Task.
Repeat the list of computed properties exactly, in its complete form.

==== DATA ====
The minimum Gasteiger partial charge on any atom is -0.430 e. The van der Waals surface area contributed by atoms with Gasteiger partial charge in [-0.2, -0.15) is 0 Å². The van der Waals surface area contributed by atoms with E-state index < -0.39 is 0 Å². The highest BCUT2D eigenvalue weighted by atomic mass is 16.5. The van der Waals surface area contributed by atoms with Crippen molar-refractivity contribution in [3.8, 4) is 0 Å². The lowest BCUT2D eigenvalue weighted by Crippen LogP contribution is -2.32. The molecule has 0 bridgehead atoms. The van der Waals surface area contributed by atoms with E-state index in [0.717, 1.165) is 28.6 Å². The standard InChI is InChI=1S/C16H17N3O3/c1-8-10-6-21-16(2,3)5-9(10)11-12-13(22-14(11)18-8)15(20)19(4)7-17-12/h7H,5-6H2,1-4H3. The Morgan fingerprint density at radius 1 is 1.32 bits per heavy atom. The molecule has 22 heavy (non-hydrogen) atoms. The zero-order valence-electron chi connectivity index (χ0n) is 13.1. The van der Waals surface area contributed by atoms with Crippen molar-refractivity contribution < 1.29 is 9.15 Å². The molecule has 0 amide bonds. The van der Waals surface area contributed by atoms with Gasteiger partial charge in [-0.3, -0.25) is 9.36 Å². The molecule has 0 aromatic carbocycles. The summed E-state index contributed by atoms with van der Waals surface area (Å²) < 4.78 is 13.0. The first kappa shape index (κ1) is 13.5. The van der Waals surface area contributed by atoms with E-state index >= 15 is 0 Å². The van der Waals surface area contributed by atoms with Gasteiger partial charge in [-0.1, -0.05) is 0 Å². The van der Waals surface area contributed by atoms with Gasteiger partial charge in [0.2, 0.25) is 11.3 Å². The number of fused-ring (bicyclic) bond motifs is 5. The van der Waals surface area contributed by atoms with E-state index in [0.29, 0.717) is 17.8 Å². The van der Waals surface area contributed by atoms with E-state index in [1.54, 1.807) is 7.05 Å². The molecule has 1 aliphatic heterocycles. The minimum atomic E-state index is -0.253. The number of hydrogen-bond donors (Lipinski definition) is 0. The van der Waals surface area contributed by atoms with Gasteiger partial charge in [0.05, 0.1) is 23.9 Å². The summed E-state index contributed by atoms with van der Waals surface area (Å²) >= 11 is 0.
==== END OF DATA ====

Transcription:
The minimum Gasteiger partial charge on any atom is -0.430 e. The van der Waals surface area contributed by atoms with Gasteiger partial charge in [-0.2, -0.15) is 0 Å². The van der Waals surface area contributed by atoms with E-state index < -0.39 is 0 Å². The highest BCUT2D eigenvalue weighted by atomic mass is 16.5. The van der Waals surface area contributed by atoms with Crippen molar-refractivity contribution in [3.8, 4) is 0 Å². The lowest BCUT2D eigenvalue weighted by Crippen LogP contribution is -2.32. The molecule has 0 bridgehead atoms. The van der Waals surface area contributed by atoms with E-state index in [0.717, 1.165) is 28.6 Å². The standard InChI is InChI=1S/C16H17N3O3/c1-8-10-6-21-16(2,3)5-9(10)11-12-13(22-14(11)18-8)15(20)19(4)7-17-12/h7H,5-6H2,1-4H3. The Morgan fingerprint density at radius 1 is 1.32 bits per heavy atom. The molecule has 22 heavy (non-hydrogen) atoms. The zero-order valence-electron chi connectivity index (χ0n) is 13.1. The van der Waals surface area contributed by atoms with Crippen molar-refractivity contribution < 1.29 is 9.15 Å². The molecule has 0 amide bonds. The van der Waals surface area contributed by atoms with Gasteiger partial charge in [-0.3, -0.25) is 9.36 Å². The molecule has 0 aromatic carbocycles. The summed E-state index contributed by atoms with van der Waals surface area (Å²) < 4.78 is 13.0. The first kappa shape index (κ1) is 13.5. The van der Waals surface area contributed by atoms with E-state index >= 15 is 0 Å². The van der Waals surface area contributed by atoms with Gasteiger partial charge in [-0.1, -0.05) is 0 Å². The van der Waals surface area contributed by atoms with Gasteiger partial charge in [0.2, 0.25) is 11.3 Å². The number of fused-ring (bicyclic) bond motifs is 5. The van der Waals surface area contributed by atoms with E-state index in [0.29, 0.717) is 17.8 Å². The van der Waals surface area contributed by atoms with E-state index in [1.54, 1.807) is 7.05 Å². The molecule has 1 aliphatic heterocycles. The minimum atomic E-state index is -0.253. The number of hydrogen-bond donors (Lipinski definition) is 0. The van der Waals surface area contributed by atoms with Gasteiger partial charge in [0.05, 0.1) is 23.9 Å². The summed E-state index contributed by atoms with van der Waals surface area (Å²) >= 11 is 0.